As August’s UK services PMI proved somewhat disappointing this left the Pound Euro exchange rate on a relatively narrow trend.
Confidence in Sterling remained somewhat limited as the PMI eased from 53.8 to 53.2 on the month, indicating that the sector is still coming under pressure as Brexit-based uncertainty persists.
This weaker showing does not bode well for the outlook of the UK economy in the third quarter, as Chris Williamson, Chief Business Economist at IHS Markit noted:
‘A summer slowdown was evident in the economy as the August PMI surveys showed slower rates of expansion in services and construction offsetting an improved performance in the manufacturing sector. The resulting overall expansion was the weakest for six months.
‘Although the latest two months’ data put the economy on course for another 0.3% expansion in the third quarter, momentum is being gradually lost.
‘Robust manufacturing growth means the economy may be rebalancing towards goods production, aided by the weaker Pound, but the slowdowns in services and construction send warning signals about the health of the economy.’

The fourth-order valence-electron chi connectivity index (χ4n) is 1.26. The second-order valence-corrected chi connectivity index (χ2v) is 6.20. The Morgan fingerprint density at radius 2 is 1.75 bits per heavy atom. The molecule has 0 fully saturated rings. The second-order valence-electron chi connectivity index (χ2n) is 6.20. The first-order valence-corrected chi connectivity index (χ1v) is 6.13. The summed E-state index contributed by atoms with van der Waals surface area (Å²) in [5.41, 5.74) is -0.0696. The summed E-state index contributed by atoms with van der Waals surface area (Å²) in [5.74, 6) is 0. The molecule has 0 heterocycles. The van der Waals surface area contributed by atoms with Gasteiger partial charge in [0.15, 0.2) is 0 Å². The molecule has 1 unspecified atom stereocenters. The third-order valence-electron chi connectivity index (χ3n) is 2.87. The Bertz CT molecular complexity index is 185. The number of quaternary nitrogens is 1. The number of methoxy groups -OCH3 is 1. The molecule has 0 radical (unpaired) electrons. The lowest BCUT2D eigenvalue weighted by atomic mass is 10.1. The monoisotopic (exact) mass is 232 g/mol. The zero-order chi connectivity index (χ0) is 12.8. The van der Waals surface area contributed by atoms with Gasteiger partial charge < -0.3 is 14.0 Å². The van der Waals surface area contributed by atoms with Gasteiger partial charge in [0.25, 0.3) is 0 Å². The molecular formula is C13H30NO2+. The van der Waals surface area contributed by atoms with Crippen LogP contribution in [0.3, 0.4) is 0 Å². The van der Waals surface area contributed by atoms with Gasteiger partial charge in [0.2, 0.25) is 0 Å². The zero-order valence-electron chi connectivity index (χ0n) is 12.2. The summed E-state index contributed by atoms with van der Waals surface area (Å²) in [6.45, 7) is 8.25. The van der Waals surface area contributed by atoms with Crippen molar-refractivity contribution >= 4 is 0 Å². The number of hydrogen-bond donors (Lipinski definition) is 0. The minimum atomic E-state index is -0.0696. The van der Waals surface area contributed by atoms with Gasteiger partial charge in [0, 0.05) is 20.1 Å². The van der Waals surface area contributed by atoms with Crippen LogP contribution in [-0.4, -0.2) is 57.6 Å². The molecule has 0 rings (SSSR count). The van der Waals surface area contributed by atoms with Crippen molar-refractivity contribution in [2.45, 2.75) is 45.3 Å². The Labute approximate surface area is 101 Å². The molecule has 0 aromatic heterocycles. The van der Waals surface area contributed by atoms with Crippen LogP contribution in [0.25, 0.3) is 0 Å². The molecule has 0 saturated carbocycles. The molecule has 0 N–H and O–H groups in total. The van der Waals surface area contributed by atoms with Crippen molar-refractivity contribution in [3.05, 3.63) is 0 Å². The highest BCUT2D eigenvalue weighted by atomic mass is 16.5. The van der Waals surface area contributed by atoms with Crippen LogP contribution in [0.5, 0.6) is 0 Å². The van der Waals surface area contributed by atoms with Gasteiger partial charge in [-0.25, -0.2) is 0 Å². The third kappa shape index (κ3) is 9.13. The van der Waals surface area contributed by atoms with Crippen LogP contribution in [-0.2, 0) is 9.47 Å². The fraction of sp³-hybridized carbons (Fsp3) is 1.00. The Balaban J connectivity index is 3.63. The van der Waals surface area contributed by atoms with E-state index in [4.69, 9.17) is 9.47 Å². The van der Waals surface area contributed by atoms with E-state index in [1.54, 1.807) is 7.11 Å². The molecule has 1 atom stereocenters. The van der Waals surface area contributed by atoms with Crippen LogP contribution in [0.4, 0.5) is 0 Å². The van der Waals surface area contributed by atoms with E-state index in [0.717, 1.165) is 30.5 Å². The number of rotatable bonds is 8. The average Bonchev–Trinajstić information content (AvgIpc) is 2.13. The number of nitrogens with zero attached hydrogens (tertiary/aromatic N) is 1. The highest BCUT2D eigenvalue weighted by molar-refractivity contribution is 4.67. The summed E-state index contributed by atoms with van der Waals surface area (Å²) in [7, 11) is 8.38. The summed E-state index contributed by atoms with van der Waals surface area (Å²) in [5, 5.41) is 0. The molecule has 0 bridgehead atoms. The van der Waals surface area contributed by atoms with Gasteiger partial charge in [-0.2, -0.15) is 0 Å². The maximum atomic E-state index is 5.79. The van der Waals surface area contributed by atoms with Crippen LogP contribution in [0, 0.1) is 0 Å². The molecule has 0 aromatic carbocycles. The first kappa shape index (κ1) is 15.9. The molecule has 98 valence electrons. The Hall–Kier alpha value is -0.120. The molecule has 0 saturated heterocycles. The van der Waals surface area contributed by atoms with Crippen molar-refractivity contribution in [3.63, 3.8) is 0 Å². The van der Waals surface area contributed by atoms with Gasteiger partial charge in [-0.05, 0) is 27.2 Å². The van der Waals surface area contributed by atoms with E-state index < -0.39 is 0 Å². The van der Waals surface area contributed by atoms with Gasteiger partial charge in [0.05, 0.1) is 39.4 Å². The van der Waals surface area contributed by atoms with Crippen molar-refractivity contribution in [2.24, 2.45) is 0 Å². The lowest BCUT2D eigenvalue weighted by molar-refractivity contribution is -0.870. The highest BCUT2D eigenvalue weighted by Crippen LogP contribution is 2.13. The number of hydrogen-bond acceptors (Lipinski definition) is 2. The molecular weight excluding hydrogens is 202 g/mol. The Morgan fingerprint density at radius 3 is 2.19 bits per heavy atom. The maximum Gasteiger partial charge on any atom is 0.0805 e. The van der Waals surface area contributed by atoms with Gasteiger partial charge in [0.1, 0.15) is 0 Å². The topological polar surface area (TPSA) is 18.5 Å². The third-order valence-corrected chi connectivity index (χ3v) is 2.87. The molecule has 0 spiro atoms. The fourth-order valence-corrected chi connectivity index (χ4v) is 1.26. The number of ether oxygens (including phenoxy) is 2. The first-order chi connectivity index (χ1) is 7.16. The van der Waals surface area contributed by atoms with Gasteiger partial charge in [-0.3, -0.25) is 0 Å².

Altogether this is unlikely to encourage the Bank of England (BoE) to adopt a more hawkish outlook in the near future, seeming to reduce the odds of any imminent change in monetary policy.
Even so, if Friday’s NIESR gross domestic product estimate points towards a sustained rebound in growth this could offer the GBP EUR exchange rate a rallying point ahead of the weekend.
On the other hand, any further indications that the UK economy is losing momentum could weigh heavily on the Pound.
Lacklustre Eurozone Data Hampers Euro Demand Ahead of ECB Meeting
With the finalised Eurozone services PMI having dipped to a seven-month low of 54.7 the Euro lacked the support to capitalise on the softer Pound.
Even though Germany continued to demonstrate solid growth in its service sector signs of renewed weakness in Italy, France and Spain worked to offset this.
A contraction in Eurozone retail sales on the month also discouraged investors, adding to concerns that domestic confidence is slipping.
The appeal of the single currency is likely to remain relatively limited in the near term as anticipation builds for the European Central Bank’s (ECB) September policy meeting.
While there are no real expectations for policymakers to make any particular changes at this juncture investors are still keen to gauge the tone of the ECB’s latest commentary.
If President Mario Draghi continues to adopt a more dovish view, particularly with regards to the relative strength of EUR exchange rates, this could encourage the Euro to extend its downtrend further.
However, any indications that the ECB is on course to begin tapering its quantitative easing program before the end of the year are likely to offer the single currency a fresh boost across the board.
Current GBP EUR Interbank Exchange Rates
At the time of writing, the Pound Euro exchange rate was making gains in the region of 1.0884. Meanwhile, the Euro Pound exchange rate trended lower around 0.9185.